How do you respond to people who don’t see a reason to pursue hard things, who prefer an easy life?
Goal-setting theory has really established that the happiest people are the ones who actually go out of their comfort zones because that’s where the meaningful life is. The meaningful life is not living small or just living inside your comfort zone where nothing’s hard. The biggest regret of people in hospice care is that they didn’t live the life they wanted to live. They took too few risks. They played it safe.
A pleasant life is not the meaningful life or the engaged life. It’s just a pleasant life. You want to find out that thing or you will regret not pursuing because the research on risk and regrets finds that people regret more the things they didn’t go after than the things they went after that didn’t work out.
Do you find gender differences when it comes to grit?
Every person I have interviewed that has this special form of grit said a woman had been a role model. A woman who is a success has to be a hundred times better than a man. I think storytelling is essential here. It is through the legacy of storytelling that women become role models for others.
Tell us your own story of grit.
I wrote my first book in mid-20s when I overcame bulimia. It was in the 1980s, and I don’t think many people remember now but most people did not recover from eating disorders then. Karen Carpenter became the poster child for people with eating disorders. I became bulimic when I was 15. I was an athlete, and I went to Harvard. I was high performing but I hit bottom. Later I realized I had the intelligence and success but I hadn’t had grit. I just did everything I was supposed to do.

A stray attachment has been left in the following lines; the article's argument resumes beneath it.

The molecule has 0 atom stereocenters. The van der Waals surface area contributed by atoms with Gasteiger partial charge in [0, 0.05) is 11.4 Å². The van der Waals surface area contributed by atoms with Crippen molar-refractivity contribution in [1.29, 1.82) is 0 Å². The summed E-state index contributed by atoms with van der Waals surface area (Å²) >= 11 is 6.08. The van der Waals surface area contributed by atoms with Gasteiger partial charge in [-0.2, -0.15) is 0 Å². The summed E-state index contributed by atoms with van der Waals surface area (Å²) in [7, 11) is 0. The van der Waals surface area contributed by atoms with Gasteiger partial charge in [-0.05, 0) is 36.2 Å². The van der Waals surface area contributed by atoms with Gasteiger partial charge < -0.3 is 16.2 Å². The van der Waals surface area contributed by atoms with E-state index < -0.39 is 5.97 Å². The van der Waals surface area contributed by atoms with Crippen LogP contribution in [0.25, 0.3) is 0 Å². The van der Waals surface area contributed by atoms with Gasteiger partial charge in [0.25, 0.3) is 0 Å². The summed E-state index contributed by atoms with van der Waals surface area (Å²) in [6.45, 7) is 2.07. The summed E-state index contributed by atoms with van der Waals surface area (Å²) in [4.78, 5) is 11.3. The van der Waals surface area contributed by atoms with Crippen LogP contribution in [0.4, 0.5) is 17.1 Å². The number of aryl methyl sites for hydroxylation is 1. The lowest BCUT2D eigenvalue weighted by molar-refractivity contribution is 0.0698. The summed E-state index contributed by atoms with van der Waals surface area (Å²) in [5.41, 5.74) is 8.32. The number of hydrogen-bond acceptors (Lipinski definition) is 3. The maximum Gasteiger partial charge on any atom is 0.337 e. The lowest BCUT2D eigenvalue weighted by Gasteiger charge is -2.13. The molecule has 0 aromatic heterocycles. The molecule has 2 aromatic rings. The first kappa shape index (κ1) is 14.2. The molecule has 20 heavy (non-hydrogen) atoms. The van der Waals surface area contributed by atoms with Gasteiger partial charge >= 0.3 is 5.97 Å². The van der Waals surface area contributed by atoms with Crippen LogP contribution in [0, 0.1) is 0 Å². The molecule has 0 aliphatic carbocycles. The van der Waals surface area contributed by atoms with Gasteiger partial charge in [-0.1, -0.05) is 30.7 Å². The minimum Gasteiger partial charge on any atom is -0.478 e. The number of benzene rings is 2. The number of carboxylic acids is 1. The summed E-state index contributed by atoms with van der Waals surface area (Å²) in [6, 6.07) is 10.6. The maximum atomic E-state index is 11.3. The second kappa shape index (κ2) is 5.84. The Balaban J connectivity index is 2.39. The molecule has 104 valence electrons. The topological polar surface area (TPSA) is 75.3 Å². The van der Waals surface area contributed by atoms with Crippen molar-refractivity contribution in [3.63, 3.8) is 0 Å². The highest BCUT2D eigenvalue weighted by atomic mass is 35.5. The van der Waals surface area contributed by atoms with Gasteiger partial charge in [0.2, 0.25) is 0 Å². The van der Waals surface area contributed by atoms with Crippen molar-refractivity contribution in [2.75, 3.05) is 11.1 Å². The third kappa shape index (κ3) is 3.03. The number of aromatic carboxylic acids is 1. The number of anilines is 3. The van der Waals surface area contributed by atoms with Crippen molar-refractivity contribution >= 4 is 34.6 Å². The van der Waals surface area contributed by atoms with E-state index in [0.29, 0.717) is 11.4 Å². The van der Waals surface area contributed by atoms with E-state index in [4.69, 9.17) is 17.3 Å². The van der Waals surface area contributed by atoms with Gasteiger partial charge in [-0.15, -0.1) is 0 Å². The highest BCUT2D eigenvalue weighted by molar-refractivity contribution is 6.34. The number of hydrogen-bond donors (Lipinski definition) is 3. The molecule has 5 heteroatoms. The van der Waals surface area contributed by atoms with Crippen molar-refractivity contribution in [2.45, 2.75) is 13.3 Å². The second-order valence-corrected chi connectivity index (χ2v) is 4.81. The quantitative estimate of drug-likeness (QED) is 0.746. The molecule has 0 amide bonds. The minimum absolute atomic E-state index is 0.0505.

I started going after hard goals. I got better, and I wrote my first book because I didn’t know anybody else who survived. And then I became a coach to help other people to set the right goals and achieve them.
How can develop grit in our own lives?
There are several key qualities gritty people have. You have to be patient with the process and understand that it will take time. You have to learn to delay gratification. I advise people to create longer-term goals and reward themselves along on the way as they achieve smaller goals. Being able to master short-term goals is possible for everyone. It is an acquired behavior. Hard work over a long period of time often yields the best results.
Curiosity and wanting to find things out is another strength of happy people because it is not all about them. And that’s related to humility. Being able to ask questions and knowing that you don’t know. You don’t have to be the star of every conversation. People who have this social humility find that other people are more willing to partner with them.
As I mentioned, you have to learn to take appropriate risks, and get out of your comfort zone. The biggest rewards are attached to the biggest risks. Always ask yourself, why not? And if the answer is just that you might fail, really look at that. You have to be willing to fail. Ask yourself if you will regret not taking the chance.
Gritty people also have hope. You have to remain optimistic and see setbacks as setbacks, not failures. It helps people to surround themselves with people who are also optimistic as well. This is particularly important for women. Too many women have frenemies. When things go right in someone’s life, the only right way to respond is with enthusiasm and curiosity. If your friends do that, it shows they are really on your side. Having frenemies can really harm you and keep you from achieving goals.